After World War II ended in 1945, the de facto racism that had plagued Black South Africans for decades became institutionalized when the National Party came to power in 1948. The all-white Afrikaner government instituted the system of apartheid, which produced laws that required racial segregation and imposed severe penalties for those who opposed the regime. Through the 1960s, Black South Africans were forced into segregated townships outside the major cities of South Africa, such as Johannesburg, Cape Town, and Durban. For fiction writers and authors of creative nonfiction who sought to speak out against the policies of apartheid, publication possibilities became very limited. In many instances, writers were severely censored, and numerous authors saw their work banned in their home country of South Africa. Yet works of both nonfiction and fiction survive to help depict for us the early years of apartheid and the ways in which the government perpetrated irreparable harms upon many citizens of South Africa.
Alan Paton’s Cry, the Beloved County (1948)
Alan Paton’s Cry, the Beloved Country has become a widely taught and read novel that depicts the bleak realities of racism and segregation in South Africa that would become codified through the laws of apartheid.
The novel follows a Black South African priest, Stephen Kumalo, as he traverses the complex social and racial dynamics of urban Johannesburg. Published nearly alongside the National Party’s rise to power in South Africa, this novel stands as a testament to the blind prejudices that sanctioned apartheid policies for more than 40 years to come.
Nadine Gordimer’s The Lying Days (1953)
Many of us know Nadine Gordimer best for the work that she produced at a mid-point in her career, such as Burger’s Daughter (1979) and July’s People (1981). Yet her first novel, The Lying Days, depicts a Johannesburg in which racism is prevalent and guides politics, yet resistance efforts seem possible.
The novel traces the coming-of-age of Helen Shaw, a character not unlike Gordimer herself, who travels from a small town to Johannesburg. There, she comes to recognize the pervasiveness of racism, and also to develop her own understanding of political involvement.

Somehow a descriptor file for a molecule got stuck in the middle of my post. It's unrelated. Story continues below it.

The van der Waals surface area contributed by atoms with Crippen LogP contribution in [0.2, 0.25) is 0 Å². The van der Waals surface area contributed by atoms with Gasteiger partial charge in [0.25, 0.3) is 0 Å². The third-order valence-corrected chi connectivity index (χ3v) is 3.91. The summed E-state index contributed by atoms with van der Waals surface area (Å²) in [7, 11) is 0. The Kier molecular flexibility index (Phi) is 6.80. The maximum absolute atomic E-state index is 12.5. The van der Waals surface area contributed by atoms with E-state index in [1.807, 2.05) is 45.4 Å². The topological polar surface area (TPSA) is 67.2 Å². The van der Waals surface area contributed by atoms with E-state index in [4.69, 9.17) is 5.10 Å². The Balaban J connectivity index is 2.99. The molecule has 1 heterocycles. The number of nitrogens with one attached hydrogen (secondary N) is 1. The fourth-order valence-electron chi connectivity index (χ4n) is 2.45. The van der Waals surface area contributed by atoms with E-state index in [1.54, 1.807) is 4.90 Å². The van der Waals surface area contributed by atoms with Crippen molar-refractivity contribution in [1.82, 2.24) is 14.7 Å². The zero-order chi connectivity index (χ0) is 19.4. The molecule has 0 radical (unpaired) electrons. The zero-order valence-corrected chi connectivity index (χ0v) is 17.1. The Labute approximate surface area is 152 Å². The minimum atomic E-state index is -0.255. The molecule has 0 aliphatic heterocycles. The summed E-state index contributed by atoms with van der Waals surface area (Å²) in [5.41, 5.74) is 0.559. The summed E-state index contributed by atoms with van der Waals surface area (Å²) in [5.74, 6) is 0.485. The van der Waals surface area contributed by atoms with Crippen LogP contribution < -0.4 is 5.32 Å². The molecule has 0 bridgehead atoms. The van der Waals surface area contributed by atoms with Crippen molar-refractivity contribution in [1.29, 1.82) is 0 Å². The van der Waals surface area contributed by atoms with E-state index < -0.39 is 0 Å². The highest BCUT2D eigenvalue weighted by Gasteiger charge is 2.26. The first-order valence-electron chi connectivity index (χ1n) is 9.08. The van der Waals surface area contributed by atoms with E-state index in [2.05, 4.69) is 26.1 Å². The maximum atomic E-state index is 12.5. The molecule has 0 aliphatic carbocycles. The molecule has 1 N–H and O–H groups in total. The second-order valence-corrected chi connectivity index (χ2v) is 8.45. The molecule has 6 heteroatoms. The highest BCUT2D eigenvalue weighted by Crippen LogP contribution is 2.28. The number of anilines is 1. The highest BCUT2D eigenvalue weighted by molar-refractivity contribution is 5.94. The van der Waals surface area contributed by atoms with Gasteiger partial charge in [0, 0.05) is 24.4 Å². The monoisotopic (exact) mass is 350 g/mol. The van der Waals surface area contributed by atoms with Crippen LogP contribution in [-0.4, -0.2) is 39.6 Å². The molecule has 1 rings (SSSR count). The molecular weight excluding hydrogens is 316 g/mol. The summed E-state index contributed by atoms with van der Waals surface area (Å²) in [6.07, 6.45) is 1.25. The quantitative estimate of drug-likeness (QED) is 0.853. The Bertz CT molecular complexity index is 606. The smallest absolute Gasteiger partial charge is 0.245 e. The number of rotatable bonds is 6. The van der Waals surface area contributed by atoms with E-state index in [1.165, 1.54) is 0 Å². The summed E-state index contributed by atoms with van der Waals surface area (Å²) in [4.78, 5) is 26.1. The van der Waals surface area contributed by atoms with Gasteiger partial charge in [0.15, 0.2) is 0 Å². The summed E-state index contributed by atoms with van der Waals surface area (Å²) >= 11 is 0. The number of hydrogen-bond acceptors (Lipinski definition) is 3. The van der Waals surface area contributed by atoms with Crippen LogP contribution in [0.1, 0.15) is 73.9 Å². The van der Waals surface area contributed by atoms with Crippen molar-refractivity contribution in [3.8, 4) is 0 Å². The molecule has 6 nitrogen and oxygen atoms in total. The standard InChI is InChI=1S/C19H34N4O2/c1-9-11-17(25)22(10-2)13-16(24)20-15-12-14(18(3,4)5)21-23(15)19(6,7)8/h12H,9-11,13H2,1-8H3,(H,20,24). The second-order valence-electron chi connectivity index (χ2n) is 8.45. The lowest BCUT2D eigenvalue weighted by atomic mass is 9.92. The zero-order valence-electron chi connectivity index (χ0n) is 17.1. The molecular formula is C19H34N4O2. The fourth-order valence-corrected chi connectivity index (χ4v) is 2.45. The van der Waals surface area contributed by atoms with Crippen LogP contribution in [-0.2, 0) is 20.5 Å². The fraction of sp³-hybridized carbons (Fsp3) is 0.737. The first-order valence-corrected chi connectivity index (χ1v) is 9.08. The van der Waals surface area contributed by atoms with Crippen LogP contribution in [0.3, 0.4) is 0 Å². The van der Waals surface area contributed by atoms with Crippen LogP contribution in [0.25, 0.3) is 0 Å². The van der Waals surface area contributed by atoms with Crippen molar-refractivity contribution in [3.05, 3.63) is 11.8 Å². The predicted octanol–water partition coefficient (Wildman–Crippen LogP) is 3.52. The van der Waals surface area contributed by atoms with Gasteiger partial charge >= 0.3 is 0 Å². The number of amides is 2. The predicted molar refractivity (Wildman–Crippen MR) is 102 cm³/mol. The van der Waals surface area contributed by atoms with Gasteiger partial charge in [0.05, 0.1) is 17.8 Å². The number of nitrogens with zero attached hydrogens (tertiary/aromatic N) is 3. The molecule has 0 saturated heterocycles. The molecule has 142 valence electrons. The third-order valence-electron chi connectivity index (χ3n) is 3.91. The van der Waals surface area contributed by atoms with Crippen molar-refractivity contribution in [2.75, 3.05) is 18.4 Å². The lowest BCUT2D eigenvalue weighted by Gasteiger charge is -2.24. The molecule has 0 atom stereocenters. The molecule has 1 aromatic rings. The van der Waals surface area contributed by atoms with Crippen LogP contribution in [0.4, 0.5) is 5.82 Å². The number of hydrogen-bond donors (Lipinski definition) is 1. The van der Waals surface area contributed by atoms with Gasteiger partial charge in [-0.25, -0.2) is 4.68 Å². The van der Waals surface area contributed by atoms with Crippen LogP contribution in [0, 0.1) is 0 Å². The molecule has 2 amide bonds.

Es’kia Mphahlele’s Down Second Avenue (1959)
Es’kia Mphahlele’s Down Second Avenue is a work that is, in many ways, part-autobiography and part stylized prose. In this memoir, Mphahlele describes his upbringing in a segregated region of Pretoria prior to the institution of apartheid—a street named Second Avenue. While the name implies a kind of grandeur, Mphahlele makes clear that the region of the city to which he was confined was in fact the opposite, and often was a space in which racist law enforcement officials would enact violence upon Black South Africans for reasons ranging from the illegal brewing of beer to, simply, no reason at all. Such violence is depicted most starkly in a section of the book with the seemingly innocent title, “Saturday Night.”
Mphahlele was born as Ezekiel Mphahlele and later changed his first name to Es’kia following a life marked by forced migration. From 1957 until 1961, Mphahlele lived in exile in Nigeria, where he wrote much of Down Second Avenue. He’d spent a total of twenty years in exile, traveling from West Africa to Western Europe to varying regions of the United States. In the later 1960s, he entered a Ph.D. program at the University of Denver, where he earned his degree in 1968. He spent several years teaching in the U.S. before making the decision to return to South Africa in 1976 at the peak of apartheid violence. He later founded the Department of African Literature at the University of the Witwatersrand in Johannesburg.
When we think about anti-apartheid literature, we often look to texts written in the late 1960s and beyond. However, explorations of some of these earlier books can help us to see that the racist policies of apartheid did not simply blindside the country. Rather, they came into force largely as a result of racist ideologies that already had infected the country. In this way, these early texts demonstrate the importance to resisting prejudices from the start in order to prevent harmful laws and decades of violence based on theories of racial inequality. We encourage you to check out some of the books we’ve mentioned here, and to seek out others that you might come across in your own bookstore browsing.